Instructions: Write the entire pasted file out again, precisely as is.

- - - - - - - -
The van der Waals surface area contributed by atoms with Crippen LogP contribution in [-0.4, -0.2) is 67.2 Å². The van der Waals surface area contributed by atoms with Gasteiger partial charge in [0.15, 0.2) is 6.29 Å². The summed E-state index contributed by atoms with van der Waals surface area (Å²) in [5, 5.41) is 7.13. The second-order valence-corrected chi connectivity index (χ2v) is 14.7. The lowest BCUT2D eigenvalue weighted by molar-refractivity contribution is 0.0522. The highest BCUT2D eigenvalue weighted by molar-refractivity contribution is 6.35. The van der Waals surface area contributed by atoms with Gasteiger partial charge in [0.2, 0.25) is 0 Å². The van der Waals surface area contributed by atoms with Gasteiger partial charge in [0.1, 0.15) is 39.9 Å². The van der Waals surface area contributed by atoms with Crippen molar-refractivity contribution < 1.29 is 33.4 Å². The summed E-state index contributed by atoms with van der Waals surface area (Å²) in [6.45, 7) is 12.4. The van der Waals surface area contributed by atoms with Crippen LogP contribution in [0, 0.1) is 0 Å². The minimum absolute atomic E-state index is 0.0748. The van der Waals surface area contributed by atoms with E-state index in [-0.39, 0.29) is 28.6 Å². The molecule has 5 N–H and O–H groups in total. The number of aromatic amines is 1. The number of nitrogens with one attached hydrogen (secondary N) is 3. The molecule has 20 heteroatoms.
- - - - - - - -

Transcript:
The van der Waals surface area contributed by atoms with Crippen LogP contribution in [-0.4, -0.2) is 67.2 Å². The van der Waals surface area contributed by atoms with Gasteiger partial charge in [0.15, 0.2) is 6.29 Å². The summed E-state index contributed by atoms with van der Waals surface area (Å²) in [5, 5.41) is 7.13. The second-order valence-corrected chi connectivity index (χ2v) is 14.7. The lowest BCUT2D eigenvalue weighted by molar-refractivity contribution is 0.0522. The highest BCUT2D eigenvalue weighted by molar-refractivity contribution is 6.35. The van der Waals surface area contributed by atoms with Gasteiger partial charge in [0.2, 0.25) is 0 Å². The van der Waals surface area contributed by atoms with Gasteiger partial charge in [0.1, 0.15) is 39.9 Å². The van der Waals surface area contributed by atoms with Crippen molar-refractivity contribution < 1.29 is 33.4 Å². The summed E-state index contributed by atoms with van der Waals surface area (Å²) in [6.45, 7) is 12.4. The van der Waals surface area contributed by atoms with Crippen LogP contribution in [0, 0.1) is 0 Å². The minimum absolute atomic E-state index is 0.0748. The van der Waals surface area contributed by atoms with E-state index in [-0.39, 0.29) is 28.6 Å². The molecule has 5 N–H and O–H groups in total. The number of aromatic amines is 1. The number of nitrogens with one attached hydrogen (secondary N) is 3. The molecule has 20 heteroatoms.